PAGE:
After the hearing, the trial court agreed that much of the testimony the State sought to elicit was expert testimony, and the State's failure to designate the witness as an expert barred the testimony in this case. In light of this finding, the court had the court reporter prepare a rough transcript of the proceedings, and the judge thereafter marked those questions that he determined were "fact" questions and, therefore, not expert testimony. Appellant renewed his "previously stated" objection to the testimony. Merillat was then allowed to testify in front of the jury regarding only those questions the court had marked as "fact" questions. Merillat gave his name and described his job. He then testified that capital murderers who receive a life sentence: are not segregated from other inmates; are not restricted any more than other prisoners from moving to and from their cell blocks to other areas of the prison; are not labeled as capital murderers in any way; have access to doctors, nurses, and teachers; and, have visitation rights.

Appellant fails to note in his brief that his objection to Merillat's testimony was in large part sustained. He also fails to specifically argue how any of the court-permitted questions elicited expert testimony. In fact, during final argument, defense counsel stated that Merillat "said there are prisons and there are rules" and "[the witness] didn't bring you anything you didn't already know by watching the news." By this argument, counsel, in effect, told the jury and the court that he did not believe the remaining testimony amounted to expert testimony.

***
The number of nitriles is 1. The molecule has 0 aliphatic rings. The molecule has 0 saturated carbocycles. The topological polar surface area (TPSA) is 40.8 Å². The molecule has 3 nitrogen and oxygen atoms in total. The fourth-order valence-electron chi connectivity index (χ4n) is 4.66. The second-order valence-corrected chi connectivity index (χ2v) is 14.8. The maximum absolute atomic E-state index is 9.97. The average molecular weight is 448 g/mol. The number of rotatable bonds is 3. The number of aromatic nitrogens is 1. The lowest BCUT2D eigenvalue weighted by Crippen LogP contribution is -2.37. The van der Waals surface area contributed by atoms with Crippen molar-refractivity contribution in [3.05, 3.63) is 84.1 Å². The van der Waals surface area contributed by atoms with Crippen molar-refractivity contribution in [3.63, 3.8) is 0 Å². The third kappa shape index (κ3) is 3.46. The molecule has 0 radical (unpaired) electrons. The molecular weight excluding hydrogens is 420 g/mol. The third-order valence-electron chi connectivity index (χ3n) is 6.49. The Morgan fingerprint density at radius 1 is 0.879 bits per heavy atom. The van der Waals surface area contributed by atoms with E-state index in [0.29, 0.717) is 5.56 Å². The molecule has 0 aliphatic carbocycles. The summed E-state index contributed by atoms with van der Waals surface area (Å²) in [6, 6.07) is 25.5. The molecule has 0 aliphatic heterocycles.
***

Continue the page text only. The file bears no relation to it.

Further, to the extent that the "fact" questions the court allowed did elicit expert testimony, the testimony did not harm appellant. Appellant conceded that Merillat was listed as a regular witness, and appellant was afforded an opportunity to challenge the witness through a hearing. Appellant could have contacted Merillat to attempt to gauge the substance of his testimony, and appellant could have attempted to get his own witness to counter Merillat's testimony. Finally, appellant could have asked for a continuance to investigate the matter. Appellant's first point of error is overruled.


Appellant complains in his second point of error that his federal and state constitutional rights were violated when the trial court did "not appoint[] counsel for appeal pursuant to Article 26.052(k) of the Texas Code of Criminal Procedure and such error denied meaningful review on appeal." Appellant's argument is three-fold. First, appellant argues that counsel was not properly appointed under Article 26.052(k). Second, because counsel was not properly appointed under the statute, appellant was deprived of counsel during the critical thirty-day period after sentencing in which counsel could have filed a motion for new trial and developed the record concerning any claims of ineffective assistance of counsel. Finally, because counsel could not develop the record regarding any ineffective assistance claims, appellant was deprived of the opportunity of raising these claims on appeal. A recitation of the applicable law and the facts involved will be helpful to a resolution of the issue.

Article 26.04 sets out the procedures for appointing counsel in criminal cases. Article 26.04(j)(2) states that an attorney appointed under this article shall:

represent the defendant until charges are dismissed, the defendant is acquitted, appeals are exhausted, or the attorney is relieved of his duties by the court or replaced by other counsel after a finding of good cause is entered on the record.